Security personnel in India are as fond of the latest smartphones and apps as their civilian countrymen. But unknown to them, cyber spies are keeping tabs on them by hijacking their smartphones from afar, accessing a range of sensitive persol information. How persol? They can give away their locations, the people in their call lists can be exposed and their conversations recorded, their household talk and other sounds can be overheard, their e-mails and text messages can be read, their social media activity can be monitored, their debit/credit card details and photos can be accessed, even their residence can be digitally reconstructed in three dimensions elsewhere. The threat of cyber snooping is now so real that the Central government has begun circulating security guidelines to ministries and departments, as well as a programme to sensitize members of security forces about careless smartphone use and dubious apps they may be downloading. The issue came up in the Lok Sabha recently when Minister of State for Home Affairs Haribhai Parathibhai Chaudhary, quoting an IB report, informed members that Pakistani intelligence agencies are spying on Indian security forces by injecting malware through mobile apps like games app Top Gun, music app mpjunkie, video app vdjunkey and entertainment app talking frog. Malware is the broad term for all kinds of malicious and intrusive software like viruses, worms, trojan horses and spyware. The problem is that even if some people are careful about what they share online, most are hardly aware of the damage easily available apps can do. For cyber crooks, spies and terrorists, mobile apps are a favorite medium to surreptitiously install malware into the smartphones of unsuspecting users.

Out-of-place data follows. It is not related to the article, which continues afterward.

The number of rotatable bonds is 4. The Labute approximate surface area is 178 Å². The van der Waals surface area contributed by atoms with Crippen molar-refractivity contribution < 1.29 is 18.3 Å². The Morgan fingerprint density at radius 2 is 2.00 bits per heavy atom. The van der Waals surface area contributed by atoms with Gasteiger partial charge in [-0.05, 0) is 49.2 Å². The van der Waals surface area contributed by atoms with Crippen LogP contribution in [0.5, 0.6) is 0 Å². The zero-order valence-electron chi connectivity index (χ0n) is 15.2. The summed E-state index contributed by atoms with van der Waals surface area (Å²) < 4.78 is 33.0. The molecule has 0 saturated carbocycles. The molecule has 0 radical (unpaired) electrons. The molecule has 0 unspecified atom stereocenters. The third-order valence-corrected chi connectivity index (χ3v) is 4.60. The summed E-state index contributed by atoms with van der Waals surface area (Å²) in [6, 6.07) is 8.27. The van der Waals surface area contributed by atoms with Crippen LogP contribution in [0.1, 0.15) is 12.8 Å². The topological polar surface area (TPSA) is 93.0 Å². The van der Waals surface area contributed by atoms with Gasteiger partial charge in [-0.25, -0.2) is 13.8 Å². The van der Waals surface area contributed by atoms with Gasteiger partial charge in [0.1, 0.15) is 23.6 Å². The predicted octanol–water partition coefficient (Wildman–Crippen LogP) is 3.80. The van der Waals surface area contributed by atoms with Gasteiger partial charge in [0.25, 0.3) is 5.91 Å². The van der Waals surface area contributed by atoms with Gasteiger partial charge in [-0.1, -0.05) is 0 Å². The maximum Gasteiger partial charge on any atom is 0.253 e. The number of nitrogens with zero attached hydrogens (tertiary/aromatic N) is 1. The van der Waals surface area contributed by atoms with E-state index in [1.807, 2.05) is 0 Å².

The intertiol community woke up to the threat of ubiquitous cyber snooping in 2013 when Edward Snowden, a former US tiol Security Agency contractor, revealed the extent of the US government’s online monitoring of calls, emails and texts of billions of people worldwide. But on a much smaller scale, private marketers too are engaged in cyber snooping to zero in on likely customers. After all, marketers have to tailor very rrowly targeted advertising to people about whom they need to know a lot. And they don’t need monster data crunching supercomputers and servers, of the sort used by US security agencies, to profile clients who may want their products and services. Most marketers have been turning to apps makers to provide them persol information of users. What these apps can do, while their users remain blissfully uware, comes as a rude wake-up call. Cyber experts have warned of apps that can silently send back private data of users back to the apps makers, like their age, gender, body-mass index, their times of waking up and going to sleep, whether they are alone or with others, what they see on TV and hear on radio, their mode of transportation, their e-mails and smses, their home and office addresses and much else. But this data that the marketer wants can also be accessed by a hacker for hostile purpose. The technology already exists with which hackers from afar can switch on the microphone in a user’s smartphone and eavesdrop on what he is telling his spouse, remotely turn on the smartphone camera to click the user’s photo and access it, or activate the user’s smartphone and read his credit card in the wallet if there is a radio frequency identification (RFID) chip embedded in the card. Once vehicles, home appliances and even artificial body parts with embedded microchips get connected online in near future, it will not be far-fetched for a hacker to break into a user’s smartphone to hijack his car, turn off his home security system or disable his pacemaker and artificial limbs. The point is that users ought to know the power and scope of the technology they are using. What someone can devise with malice, another can neutralize with adequate precautions. There can be no excuse in being lazy and ‘un-smart’ when using IT-ebled smart gadgets, least of all for public officials and security personnel.